Writing for Kids: A Three-Quarter Life's Work by Gordon Korman. It was a fascinating talk about Gordon's very successful and highly unusual career. Gordon shared with us how at 12 he sent a story he wrote to the Scholastic Bookfair people (he got the address off the classroom order form). He received an offer four months later. Wow. Not how it usually works.

The second keynote address of the morning was Literary Agents View the Market Place. Josh Adams, Ginger Clark, Lisa Grubka and Ken Wright answered questions from a moderator. It was very informative. I think what was most valuable from this keynote was the incredible difference in Agents attitudes about their roles in their clients lives. Ginormously varying opinions. Very eye-opening.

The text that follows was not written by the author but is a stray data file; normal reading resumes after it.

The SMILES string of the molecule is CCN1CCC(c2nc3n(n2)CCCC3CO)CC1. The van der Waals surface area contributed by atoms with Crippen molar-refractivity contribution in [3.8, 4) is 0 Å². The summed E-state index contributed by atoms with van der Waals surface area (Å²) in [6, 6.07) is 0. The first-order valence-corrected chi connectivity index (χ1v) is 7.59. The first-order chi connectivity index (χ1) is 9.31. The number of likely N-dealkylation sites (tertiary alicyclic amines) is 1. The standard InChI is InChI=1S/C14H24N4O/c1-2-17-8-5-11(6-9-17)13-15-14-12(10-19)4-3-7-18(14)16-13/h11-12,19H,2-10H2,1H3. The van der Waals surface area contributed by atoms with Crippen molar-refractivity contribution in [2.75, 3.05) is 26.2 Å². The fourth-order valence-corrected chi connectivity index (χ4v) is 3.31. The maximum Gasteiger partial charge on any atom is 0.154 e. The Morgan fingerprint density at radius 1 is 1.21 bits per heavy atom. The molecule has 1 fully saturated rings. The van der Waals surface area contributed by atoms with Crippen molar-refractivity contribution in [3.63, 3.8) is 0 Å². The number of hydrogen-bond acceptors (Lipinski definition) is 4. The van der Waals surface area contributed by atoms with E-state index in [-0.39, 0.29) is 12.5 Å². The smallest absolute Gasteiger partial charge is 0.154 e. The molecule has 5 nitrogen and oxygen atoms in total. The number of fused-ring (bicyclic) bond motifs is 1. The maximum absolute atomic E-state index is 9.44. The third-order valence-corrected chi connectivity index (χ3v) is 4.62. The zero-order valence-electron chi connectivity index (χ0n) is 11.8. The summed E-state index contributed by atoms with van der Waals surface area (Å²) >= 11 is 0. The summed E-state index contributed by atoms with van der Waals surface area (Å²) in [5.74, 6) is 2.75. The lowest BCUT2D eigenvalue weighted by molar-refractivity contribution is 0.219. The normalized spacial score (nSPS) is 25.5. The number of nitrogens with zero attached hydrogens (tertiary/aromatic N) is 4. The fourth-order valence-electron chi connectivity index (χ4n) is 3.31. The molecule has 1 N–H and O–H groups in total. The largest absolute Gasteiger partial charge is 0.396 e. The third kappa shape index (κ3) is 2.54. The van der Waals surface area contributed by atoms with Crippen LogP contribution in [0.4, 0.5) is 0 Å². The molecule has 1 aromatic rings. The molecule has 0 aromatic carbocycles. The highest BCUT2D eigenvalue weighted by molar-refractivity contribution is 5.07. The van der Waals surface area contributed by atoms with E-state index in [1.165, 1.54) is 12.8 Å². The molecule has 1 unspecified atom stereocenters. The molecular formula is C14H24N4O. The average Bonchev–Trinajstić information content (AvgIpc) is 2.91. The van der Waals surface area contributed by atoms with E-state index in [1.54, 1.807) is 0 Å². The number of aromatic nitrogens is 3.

My first workshop of Day Two started the day off with a bang! Lisa Grubka from Foundry Literary gave a very informative workshop on query letters entitled Query Letter Boot Camp: The Do's and Dont's You Need to Get Your Query in Shape. She shared a lot of valuable information about her preference on query letters. She seems like a super cool person and someone I would really like to represent me.

Instead of lunch I had my First 15 Pages Professional Critique by Courtney Bongiolatti from Simon and Schuster. It went very well. She loved my characters and their voices. She said that it was a very solid, classic middle-grade girl figuring out a place in her world story. She said my character Reese has an intelligent, thoughtful, sensitive voice that would appeal to MG readers. She loves my characters Kami and Joy-- she thought they were very unique and quirky. She suggested I change the age of my character from 13 to 12, which I totally agree with. She thinks it has great long term potential and a classic MG girl style that does well in schools and libraries. All that from just the first 15 pages.

Unfortunately I missed most of Marion Dane Bauer's keynote, but I understand it was very emotional.